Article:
Her studies of Art Deco, Art Nouveau and Surrealism have a fundamental influence on her work. In her work, Yuan uses bright mineral pigments to depict blue-and-green landscapes, her visual language integrates forms from China's artistic heritage, European paintings she studied for her doctorate, as well as her personal, daily experiences. She uses elements of classical Chinese arts but does not follow the prescribed rules of this tradition, she interprets Chinese art in a transnational fashion and therefore challenges art historical canons that depend on Euro-American centers. Yuan Jai did not resume her painting practice until her forties. Since picking up her painting brush again in 1987, Yuan Jai has attempted to find innovative methods of Chinese painting by using the tradition as the foundation, incorporating the skills and concepts she has encountered and absorbed in the course of her multiple life experiences. Yuan Jai’s recent solo exhibitions include Yuan Jai, Center Pompidou, Paris, 2020.

She recently participated in the exhibitions The Weight of Lightness: Ink Art at M+, M+ Pavilion, West Kowloon Cultural District, Hong Kong, 2017.

Asmund Bjørken

Asmund Bjørken was a Norwegian musician who played the accordion and saxophone in the genres of jazz and folk. He was self-taught. Bjørken was part of Harry Waagens Orchestra, a cental band on the Trondheim Jazz scene in 1949–53, he had his own orchestras in Steinkjer and Trondheim. In the lineups was among others Karl Holst, Kjell Johansen and Bjørn Alterhaug. I. 1990 the orchestra consisted of Ove Bjørken, Per Olaf Green and Rolf Skogstad. Av utenlandske samarbeid kan nevnes Bengt Hallberg, Benny Bailey, Mads Vinding. In the 1980s he played in Egil Kapstad/Rowland Greenberg Quartet, since 1990 he has led own Asmund Bjørken Swing Sextet, which inter alia Ove Bjørken, Bjørn Alterhaug and Bjørn Krokfoss are included, as well as Erling Aksdal, he released the autobiography Spellemann, på gammel rutine og støgg mistanke in 2003, a portrait of him vas put up at the Norwegian television channel NRK in 2003, called Asmund i Himmelriket, by Andreas Lunnan. 1972: Buddyprisen 1998: Nord-Trøndelag fylkes kulturpris 2002: Vågåfatet 2003: Verdal kommunes kulturpris 2004: Trondheim Jazz Festival honorary Award 1976: Accordeon to my heart 1990: Gammeldansens Perler, within'Asmund Bjørkens Orchestra 1992: Pot's on, within Asmund Bjørkens Sextet 1997: Jazz Accordion – My way, 1979: Frösöminner, 1981: Old news, within Bjørn Krokfoss Oktet 1982: All the things you are, with Arvid Genius Asmund Bjørken Biography on JazzBasen.no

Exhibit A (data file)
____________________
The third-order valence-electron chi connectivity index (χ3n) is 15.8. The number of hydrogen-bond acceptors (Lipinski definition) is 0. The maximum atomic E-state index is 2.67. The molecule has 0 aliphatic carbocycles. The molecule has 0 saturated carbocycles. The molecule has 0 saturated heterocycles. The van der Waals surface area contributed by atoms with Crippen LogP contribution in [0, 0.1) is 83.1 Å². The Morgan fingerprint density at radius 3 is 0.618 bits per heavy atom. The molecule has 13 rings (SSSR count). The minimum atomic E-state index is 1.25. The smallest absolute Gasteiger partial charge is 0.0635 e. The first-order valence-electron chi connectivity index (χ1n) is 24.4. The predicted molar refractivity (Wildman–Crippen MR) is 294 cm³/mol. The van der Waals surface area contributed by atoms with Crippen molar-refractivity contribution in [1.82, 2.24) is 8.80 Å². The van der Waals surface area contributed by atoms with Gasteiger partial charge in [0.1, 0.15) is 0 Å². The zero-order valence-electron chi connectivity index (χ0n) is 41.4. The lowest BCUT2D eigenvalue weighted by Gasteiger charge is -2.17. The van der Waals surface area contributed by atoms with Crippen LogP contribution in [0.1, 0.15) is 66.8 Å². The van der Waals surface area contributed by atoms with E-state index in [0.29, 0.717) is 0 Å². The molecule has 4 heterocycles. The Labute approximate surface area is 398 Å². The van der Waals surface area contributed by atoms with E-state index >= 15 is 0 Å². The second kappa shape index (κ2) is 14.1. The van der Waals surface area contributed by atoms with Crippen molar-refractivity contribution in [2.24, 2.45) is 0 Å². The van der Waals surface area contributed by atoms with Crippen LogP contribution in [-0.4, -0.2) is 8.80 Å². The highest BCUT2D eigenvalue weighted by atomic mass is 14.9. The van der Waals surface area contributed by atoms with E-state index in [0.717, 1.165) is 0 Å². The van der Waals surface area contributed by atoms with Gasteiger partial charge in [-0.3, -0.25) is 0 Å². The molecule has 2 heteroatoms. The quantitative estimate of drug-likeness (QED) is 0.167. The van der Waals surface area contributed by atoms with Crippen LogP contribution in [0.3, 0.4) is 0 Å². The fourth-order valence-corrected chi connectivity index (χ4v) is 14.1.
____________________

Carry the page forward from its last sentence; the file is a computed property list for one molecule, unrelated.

Pedro Urbina Montoya

Pedro Urbina Montoya, O. F. M. or Pedro de Urbina y Montoya was a Roman Catholic prelate who served as Archbishop of Seville, Archbishop of Valencia, Bishop of Coria. Pedro Urbina Montoya was born in Berantevilla, Spain on 12 August 1585 and ordained a priest in the Order of Friars Minor on 22 February 1609. On 2 May 1644, he was appointed during the papacy of Pope Urban VIII as Bishop of Coria. On 11 September 1644, he was consecrated bishop by Diego Arce Reinoso, Bishop of Plasencia, with Miguel Avellán, Titular Bishop of Siriensis, Timoteo Pérez Vargas, Titular Bishop of Lystra, serving as co-consecrators. On 30 December 1648, he was selected by the King of Spain and confirmed by Pope Innocent X on 28 June 1649 as Archbishop of Valencia, he was installed on 18 December 1649. On 1 April 1658, he was appointed during the papacy of Pope Alexander VII as Archbishop of Seville, he served as Archbishop of Seville until his death on 6 February 1663. While bishop, he was the principal consecrator of: Bishop of Orihuela.

Cheney, David M. "Diocese of Coria-Cáceres". Catholic-Hierarchy.org. Retrieved June 16, 2018. Chow, Gabriel. "Diocese of Coria-Caceres". GCatholic.org. Retrieved June 16, 2018. Cheney, David M. "Archdiocese of Valencia". Catholic-Hierarchy.org. Retrieved June 16, 2018. Self-published Chow, Gabriel. "Metropolitan Archdiocese of Valencia". GCatholic.org. Retrieved June 16, 2018. Self-published Cheney, David M. "Archdiocese of Sevilla ". Catholic-Hierarchy.org. Chow, Gabriel. "Metropolitan Archdiocese of Sevilla". GCatholic.org